Many of the best things in life are unplanned. My chickens, for instance, came along like that, and they have been a most pleasant surprise. It all started with a donation. The Lake Union Crew Outreach Foundation does fabulous work, so when they asked me to donate food for their fundraiser, I couldn’t say no. Dropping off the meal, I saw a beautiful chicken coop for auction. Turns out the Lake Union Crew’s founder, Rome Ventura, had built the chicken coop. Seeing my interest, she offered to make one for me. She even hand-delivered it to my Seattle home.
By the spring of 2012, I had moved to my farmhouse on Vashon Island where my daughter, Olivia, got excited about raising chickens. Together we chose eight assorted chicks. We kept them inside for two months, nurturing those fuzzy yellow cuties. We named them and watched over them, somewhat obsessively. As they grew, so did our interest in getting them outside—who knew they’d become so pungent! Finally, we were ready to break in Rome Ventura’s handmade coop.
I placed the coop between four hazelnut trees to provide shelter from extreme sun. I also hoped it would provide some cover from eagles, a fearsome predator on Vashon. I built an 8-by-12-foot covered run for them so they didn’t have to stay “cooped” up all the time. This seemed like lots of space—until they got even bigger. My two dogs weren’t quite sure what to make of the chickens at first. There was a bit of a stand-off, but after eight months everyone seemed to respect each other. I started letting “the girls” roam the property. That was a happy day in the life of a proud chicken mom. They roamed the farm finding bugs, grass and weeds to eat.
Then tragedy struck—raccoons scaled one of the hazelnut trees and carried seven of my chickens away to feed their young. I was heartbroken.
Fighting off thoughts of being unworthy, I moved the coop to a better location. My two small dogs, all bark and no bite, took on guardian roles. With loud barks and a quick sprint, they now chase away any raccoon or cat that wanders onto the farm. The hawks and eagles have also seemed to take note.
Over the last six years, I have gone from the original eight chickens, down to one, added three, back to two, added four, and now I am very happy with the six that I’ve had for the past two years. I have two Rhode Island Reds (brown eggs) and four variously colored Araucana (olive green to baby-blue eggs) all sporting that famous feathery beard. The oldest is Dulce, the queen, who was from the first batch. Introducing new chickens is quite a process, and it has taken a year for this team to blend. The chickens leave the coop around 7:30 a.m. to see what the night rain or morning dew has brought to the surface for their dining pleasure. They roam the whole farm, traveling in a tribe. They don’t eat my flowers, but they love my veggie starts so I had to fence the vegetable garden. Sometimes they fly over six feet up to the fence post and drop in!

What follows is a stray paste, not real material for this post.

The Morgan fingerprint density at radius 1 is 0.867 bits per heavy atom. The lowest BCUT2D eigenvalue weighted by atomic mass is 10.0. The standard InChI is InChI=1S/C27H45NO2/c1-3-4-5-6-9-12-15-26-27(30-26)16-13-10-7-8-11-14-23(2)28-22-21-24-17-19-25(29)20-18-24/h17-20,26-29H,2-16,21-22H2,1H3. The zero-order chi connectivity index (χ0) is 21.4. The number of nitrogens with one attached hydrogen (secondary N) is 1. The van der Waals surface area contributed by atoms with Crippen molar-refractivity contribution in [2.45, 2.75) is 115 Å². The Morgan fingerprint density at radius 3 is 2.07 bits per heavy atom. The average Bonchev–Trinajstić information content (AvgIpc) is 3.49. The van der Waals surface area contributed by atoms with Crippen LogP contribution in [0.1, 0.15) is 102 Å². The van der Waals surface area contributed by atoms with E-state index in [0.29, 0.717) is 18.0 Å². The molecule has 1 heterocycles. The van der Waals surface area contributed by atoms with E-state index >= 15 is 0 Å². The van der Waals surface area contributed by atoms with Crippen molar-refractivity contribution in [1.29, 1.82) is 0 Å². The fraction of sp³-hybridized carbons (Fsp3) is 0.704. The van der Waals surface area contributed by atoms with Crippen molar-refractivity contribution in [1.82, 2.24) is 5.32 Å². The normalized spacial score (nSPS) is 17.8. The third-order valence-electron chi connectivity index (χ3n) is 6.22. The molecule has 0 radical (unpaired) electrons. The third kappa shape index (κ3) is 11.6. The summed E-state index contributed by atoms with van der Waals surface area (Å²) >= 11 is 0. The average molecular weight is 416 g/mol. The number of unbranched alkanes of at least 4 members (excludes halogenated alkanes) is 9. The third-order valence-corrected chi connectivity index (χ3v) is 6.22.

My chickens are well fed, no surprise there—organic grain, leftover Macrina bread and vegetable scraps are their main diet. In exchange, they produce 3 to 6 eggs a day as a group. The eggs are richer in taste than a typical supermarket egg, with creamy, bright orange yolks. You notice the difference right away when eating them cooked plainly or baking with them. Aioli’s get a brilliant color from the bright yolks, lemon butter cakes and vanilla custards take on a golden hue, everything is more delicious with fresh eggs. My girls join any outdoor dinner gathering. You can’t pick them up, but two will let you pet them. They cluck, coo, trill and peep as though carrying on a lively conversation. As the light diminishes, they make their way back to the coop, and I close them in to keep them safe.
I love my girls!